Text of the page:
Asian Pacific Islander Student Union holds multiple events on campus, open to all students

October 03, 2016

Ellie Colpitts

ecolpitt@uccs.edu

     The Asian Pacific Islander Student Union will hold their second annual Count the Candy fundraiser for future events at Sanatorium Grounds from 11 a.m. to 2 p.m. in the University Center on Oct. 5.

     Students can pay $1 to guess how many pieces of candy are in the container. The student with the closest guess will win all the candy, and there will be a random drawing of those that participated to win a gift card.

     APISU, which started 10 years ago at UCCS, is dedicated to spreading culture and creating diversity here on campus and is open to all students, regardless of background.

     The club’s members come from diverse backgrounds, including African American, Caucasian and Hispanic cultures, along with Asian descent. Being more inclusive is something that the club is working on, according Derek Tao, APISU treasurer.

     We’ve worked on changing the dynamic of the club to become more inclusive to not just Asian people,” said Tao.

     “Anyone who wants to join can and we’ve been a lot better over the past few years being inclusive to everyone.”

     APISU has 60 registered members and 30 actively participating in club events, compared to the 10 original members that started the group. Alumni of APISU also stay involved in club activities after graduation.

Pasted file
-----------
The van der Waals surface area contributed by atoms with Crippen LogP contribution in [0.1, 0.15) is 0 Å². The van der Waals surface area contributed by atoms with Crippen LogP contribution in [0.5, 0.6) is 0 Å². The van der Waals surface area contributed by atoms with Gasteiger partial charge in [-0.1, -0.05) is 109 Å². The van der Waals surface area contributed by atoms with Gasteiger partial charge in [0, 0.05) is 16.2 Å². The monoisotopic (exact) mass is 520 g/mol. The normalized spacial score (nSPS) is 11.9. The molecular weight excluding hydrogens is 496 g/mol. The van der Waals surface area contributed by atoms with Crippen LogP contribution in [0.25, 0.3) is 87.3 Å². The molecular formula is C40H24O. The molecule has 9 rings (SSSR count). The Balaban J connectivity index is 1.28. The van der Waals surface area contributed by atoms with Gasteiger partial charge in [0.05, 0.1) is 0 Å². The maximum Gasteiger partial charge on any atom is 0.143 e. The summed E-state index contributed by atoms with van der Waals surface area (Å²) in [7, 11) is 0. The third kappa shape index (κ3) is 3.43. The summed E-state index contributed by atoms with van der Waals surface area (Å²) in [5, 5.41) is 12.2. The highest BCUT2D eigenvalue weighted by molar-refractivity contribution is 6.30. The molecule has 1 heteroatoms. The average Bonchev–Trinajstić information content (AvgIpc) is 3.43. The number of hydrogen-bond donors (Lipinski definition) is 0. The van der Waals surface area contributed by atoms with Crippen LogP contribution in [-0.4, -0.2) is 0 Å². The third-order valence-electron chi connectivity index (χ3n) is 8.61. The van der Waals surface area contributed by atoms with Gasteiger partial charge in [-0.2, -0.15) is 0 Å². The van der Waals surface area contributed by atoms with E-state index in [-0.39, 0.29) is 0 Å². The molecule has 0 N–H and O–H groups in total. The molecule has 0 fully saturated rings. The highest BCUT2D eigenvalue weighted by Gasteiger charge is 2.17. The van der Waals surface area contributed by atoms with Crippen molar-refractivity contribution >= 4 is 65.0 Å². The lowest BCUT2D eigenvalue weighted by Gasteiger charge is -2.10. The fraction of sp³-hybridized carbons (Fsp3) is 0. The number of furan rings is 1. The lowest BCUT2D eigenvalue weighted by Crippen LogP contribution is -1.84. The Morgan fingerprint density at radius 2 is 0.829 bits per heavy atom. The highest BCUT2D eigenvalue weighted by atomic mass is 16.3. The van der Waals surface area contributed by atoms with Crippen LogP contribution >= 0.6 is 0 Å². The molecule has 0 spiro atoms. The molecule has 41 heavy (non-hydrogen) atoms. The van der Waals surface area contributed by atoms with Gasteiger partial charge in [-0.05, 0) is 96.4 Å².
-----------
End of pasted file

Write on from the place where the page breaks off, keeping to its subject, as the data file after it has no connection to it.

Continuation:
The union is one of the most active clubs on campus, and holds traditional events yearly, according to Krystal Schiffelbein, coordinator of Students Clubs, Organizations and Leadership Programming.

     “They’ve been a very strong presence on campus and just an active club with an active membership,” said Schiffelbein.

     APISU has teamed up with other multicultural clubs on campus in their Culture Chalk event, on the Spine, which was chalked with images from cultural stories or myths.

     “The idea was we would put these chalk drawings on the Spine to expose the UCCS community to different cultural images and cause those passing by to stop to look at them and become interested in reading about them,” said Tao.

     “It’s just a small way for students to educate themselves about origins of beliefs.”

     The club has more events coming up aside from their upcoming fundraising event.

     The APISU will hold their annual Raging Asian Cultural Event in Berger Hall in November. This event is allows the club to share their traditions and engage the campus through cultural activities.

     “During RACE we choose different cities in Asia that we showcase and give different information about them,” Tao said.

     Club meetings are held Fridays at 5 p.m. in the Student Life and Leadership office. For more information about the APISU, students can visit their page on Mountain Lion Connect.

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